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Building around a quarterback

You probably think it should be done. But how is it done?

Mark J. Rebilas-USA TODAY Sports

Mike Sando posed an interesting scenario, week before last, that asked you to pick five players to build an NFL franchise around. Then Cian Fahey reframed it as an even more interesting discussion: take a quarterback, and pick five players to build around him.

I’m going to set aside the 5-player aspect to expound on the logistical approaches to doing something like this. There are no wrong answers, necessarily, but there are answers and then there are answers integrated into a comprehensive solution to support a philosophical strategy for championship football.

Wait, that’s too broad and vague and extends beyond my knowledge. I’ll dial the Pete Carrollness of it back a bit and just stick with exploring viable frameworks that would make sense for a particular franchise QB in hand.

That also politely skips over the also moderately interesting discussion of whether to build a team around a QB, or to build to a philosophical model and find a QB to fit into it, and corresponding bookkeeping like do you put the offensive line in place first, etc.

I skip over that because of course you build a team around a QB. Don’t be silly. By build around of course we mean tailor the offense to the QBs’ strengths, weaknesses and tendencies.

Strengths aren’t hard to tackle, here. Have gun will draft athletic freak to run past everyone and still go up and get the ball. That kind of thing. Let’s try to be more specific, though, and look at relative shortcomings as well.

Lazerability is requisite for franchise QBs so we won’t go into matters of whether a QB can make every throw. Franchises can all throw the deep out, the most difficult NFL throw. Straight-line speed is an obvious pairing for strong velocity. But still painting with a moderately broad brush, less-than-stellar deep accuracy and/or touch shapes how effective any vertical attack will be, and both are achieved in part by handling of requisite velocity.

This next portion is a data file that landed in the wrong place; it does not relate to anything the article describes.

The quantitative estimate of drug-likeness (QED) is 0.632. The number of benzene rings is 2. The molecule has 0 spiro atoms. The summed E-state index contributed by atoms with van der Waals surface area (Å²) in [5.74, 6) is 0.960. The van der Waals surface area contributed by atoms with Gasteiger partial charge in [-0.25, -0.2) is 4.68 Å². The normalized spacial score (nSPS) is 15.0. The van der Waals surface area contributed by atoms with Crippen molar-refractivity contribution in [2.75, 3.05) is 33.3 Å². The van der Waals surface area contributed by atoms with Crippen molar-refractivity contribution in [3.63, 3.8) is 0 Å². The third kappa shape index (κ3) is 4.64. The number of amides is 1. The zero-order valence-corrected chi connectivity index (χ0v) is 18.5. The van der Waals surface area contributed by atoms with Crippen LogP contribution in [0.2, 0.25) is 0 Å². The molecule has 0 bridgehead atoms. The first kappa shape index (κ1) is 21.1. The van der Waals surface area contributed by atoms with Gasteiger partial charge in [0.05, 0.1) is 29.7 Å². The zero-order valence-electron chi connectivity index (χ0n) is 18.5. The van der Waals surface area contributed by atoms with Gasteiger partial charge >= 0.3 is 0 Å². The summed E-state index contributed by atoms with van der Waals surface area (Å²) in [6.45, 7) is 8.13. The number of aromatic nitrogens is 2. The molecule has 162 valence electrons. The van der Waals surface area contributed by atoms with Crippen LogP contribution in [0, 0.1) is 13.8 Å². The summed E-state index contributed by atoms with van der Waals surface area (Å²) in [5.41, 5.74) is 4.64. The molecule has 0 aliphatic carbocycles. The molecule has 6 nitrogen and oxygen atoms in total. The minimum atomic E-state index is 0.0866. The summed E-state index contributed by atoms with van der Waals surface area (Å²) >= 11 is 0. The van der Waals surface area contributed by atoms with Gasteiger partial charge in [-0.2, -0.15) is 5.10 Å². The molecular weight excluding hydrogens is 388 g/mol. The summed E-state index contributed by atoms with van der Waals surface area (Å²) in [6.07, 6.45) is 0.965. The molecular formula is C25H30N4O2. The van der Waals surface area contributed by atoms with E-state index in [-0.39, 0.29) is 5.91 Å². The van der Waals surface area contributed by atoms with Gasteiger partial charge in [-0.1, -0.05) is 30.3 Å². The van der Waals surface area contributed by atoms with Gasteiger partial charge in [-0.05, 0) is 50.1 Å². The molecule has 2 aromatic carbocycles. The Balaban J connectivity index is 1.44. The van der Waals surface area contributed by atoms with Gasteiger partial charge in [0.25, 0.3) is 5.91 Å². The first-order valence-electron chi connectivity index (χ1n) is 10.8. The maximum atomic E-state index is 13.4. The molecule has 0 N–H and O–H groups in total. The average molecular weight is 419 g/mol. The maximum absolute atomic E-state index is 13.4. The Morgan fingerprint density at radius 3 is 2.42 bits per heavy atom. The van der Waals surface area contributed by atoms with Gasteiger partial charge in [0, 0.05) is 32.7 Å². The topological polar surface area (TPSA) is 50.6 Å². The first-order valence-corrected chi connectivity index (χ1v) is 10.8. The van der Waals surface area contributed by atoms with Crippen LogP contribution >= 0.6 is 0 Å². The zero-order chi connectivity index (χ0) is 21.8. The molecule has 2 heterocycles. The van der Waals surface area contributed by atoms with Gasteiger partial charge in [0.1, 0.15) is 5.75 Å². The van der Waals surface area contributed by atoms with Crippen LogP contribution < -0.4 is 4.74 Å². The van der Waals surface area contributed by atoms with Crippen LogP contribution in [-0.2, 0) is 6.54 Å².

Your QB may be able to sling it, and have family-sized-pizza- but not dime- deep accuracy. Don’t forsake the still-incredible and rare value of pizza- deep accuracy; the value of catch radius and body control just becomes heightened in your receivers.


Isn’t that always important? Yes, but not only is it more important for some QBs, pursuing it can actually be modestly detrimental to a team with a dime-accurate downfield passer.

In personnel economics, the most complete receiving prospect may be the top player on your board, but you could be doing a disservice to your team if you overlook an opportunity to pass over that prospect, capitalizing on his availability, to pursue a prospect with adequate catch radius and body control, but yet-more elite speed, COD, route running, consistency and hands. If your QB can hit a dime 40 yards away, get the speed and hands guy that knows routes & separation. He doesn’t have to make regular circus catches; execution of the playbook will get him open. Let him stretch the defense vertically and capitalize on your QBs’ lethal downfield accuracy.


No issue here with using Russell Wilson for the non-dime accurate deep passer, right? He’s had accuracy issues for most of the season, most notably overthrows, often covered up by great plays on the ball by Golden Tate, Sidney Rice, Doug Baldwin and Zach Miller. Whatever the cause of his accuracy issues early in the season, they’ve mostly been corrected by this point.

But a lengthy search for deep pizza accuracy by his youthful franchise peers turned up surprisingly fruitless; Wilson's been the most pizzay to this point. Lest any take umbrage, let’s take another gander at this blind, spot-on-a-dime sublime piece of sweet, sweet beauty with the deftest of touch.


Speaking of touch, your QB may be able to sling it hard, and only hard. Some effective QBs lack touch, if not chronically, perhaps for several seasons. Goaline fades, red zone seams and tackle-box screens (non-swing out RB screens and in-breaking WR & TE screens) constitute finely-tuned touch. Vertical shots call for velocity, accuracy, and the right amount of air.